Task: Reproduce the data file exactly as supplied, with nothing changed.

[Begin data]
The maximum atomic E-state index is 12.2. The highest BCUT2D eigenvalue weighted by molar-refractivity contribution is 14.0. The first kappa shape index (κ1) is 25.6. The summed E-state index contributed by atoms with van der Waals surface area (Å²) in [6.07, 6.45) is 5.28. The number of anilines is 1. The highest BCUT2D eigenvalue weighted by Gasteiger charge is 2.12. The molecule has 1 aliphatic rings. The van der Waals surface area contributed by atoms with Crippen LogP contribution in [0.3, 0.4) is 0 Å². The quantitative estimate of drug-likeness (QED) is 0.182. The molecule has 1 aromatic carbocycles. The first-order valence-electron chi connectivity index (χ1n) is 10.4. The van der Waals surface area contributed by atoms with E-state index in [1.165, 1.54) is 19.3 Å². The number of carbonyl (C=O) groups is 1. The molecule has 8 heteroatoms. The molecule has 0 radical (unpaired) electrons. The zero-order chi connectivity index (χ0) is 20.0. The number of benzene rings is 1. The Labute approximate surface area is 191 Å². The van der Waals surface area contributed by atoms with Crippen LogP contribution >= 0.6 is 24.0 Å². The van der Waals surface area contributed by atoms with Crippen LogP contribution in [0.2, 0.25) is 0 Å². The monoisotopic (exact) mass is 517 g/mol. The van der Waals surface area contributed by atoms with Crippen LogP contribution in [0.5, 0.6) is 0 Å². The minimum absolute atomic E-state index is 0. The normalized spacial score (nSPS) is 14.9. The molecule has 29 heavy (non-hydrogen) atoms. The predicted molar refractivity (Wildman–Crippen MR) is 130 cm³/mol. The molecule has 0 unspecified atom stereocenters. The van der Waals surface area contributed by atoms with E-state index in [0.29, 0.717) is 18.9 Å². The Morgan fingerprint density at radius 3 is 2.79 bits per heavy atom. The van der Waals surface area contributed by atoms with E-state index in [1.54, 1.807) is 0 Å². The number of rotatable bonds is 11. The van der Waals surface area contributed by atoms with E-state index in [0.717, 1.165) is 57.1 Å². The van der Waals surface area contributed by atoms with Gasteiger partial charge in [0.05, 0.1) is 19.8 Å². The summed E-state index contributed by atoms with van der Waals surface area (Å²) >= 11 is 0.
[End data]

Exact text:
The maximum atomic E-state index is 12.2. The highest BCUT2D eigenvalue weighted by molar-refractivity contribution is 14.0. The first kappa shape index (κ1) is 25.6. The summed E-state index contributed by atoms with van der Waals surface area (Å²) in [6.07, 6.45) is 5.28. The number of anilines is 1. The highest BCUT2D eigenvalue weighted by Gasteiger charge is 2.12. The molecule has 1 aliphatic rings. The van der Waals surface area contributed by atoms with Crippen LogP contribution in [0.3, 0.4) is 0 Å². The quantitative estimate of drug-likeness (QED) is 0.182. The molecule has 1 aromatic carbocycles. The first-order valence-electron chi connectivity index (χ1n) is 10.4. The van der Waals surface area contributed by atoms with E-state index in [1.165, 1.54) is 19.3 Å². The number of carbonyl (C=O) groups is 1. The molecule has 8 heteroatoms. The molecule has 0 radical (unpaired) electrons. The zero-order chi connectivity index (χ0) is 20.0. The number of benzene rings is 1. The Labute approximate surface area is 191 Å². The van der Waals surface area contributed by atoms with Crippen LogP contribution >= 0.6 is 24.0 Å². The van der Waals surface area contributed by atoms with Crippen LogP contribution in [0.2, 0.25) is 0 Å². The monoisotopic (exact) mass is 517 g/mol. The van der Waals surface area contributed by atoms with Crippen LogP contribution in [0.5, 0.6) is 0 Å². The minimum absolute atomic E-state index is 0. The normalized spacial score (nSPS) is 14.9. The molecule has 29 heavy (non-hydrogen) atoms. The predicted molar refractivity (Wildman–Crippen MR) is 130 cm³/mol. The molecule has 0 unspecified atom stereocenters. The van der Waals surface area contributed by atoms with E-state index in [0.29, 0.717) is 18.9 Å². The Morgan fingerprint density at radius 3 is 2.79 bits per heavy atom. The van der Waals surface area contributed by atoms with E-state index in [1.54, 1.807) is 0 Å². The number of rotatable bonds is 11. The van der Waals surface area contributed by atoms with E-state index in [0.717, 1.165) is 57.1 Å². The van der Waals surface area contributed by atoms with Gasteiger partial charge in [0.05, 0.1) is 19.8 Å². The summed E-state index contributed by atoms with van der Waals surface area (Å²) >= 11 is 0.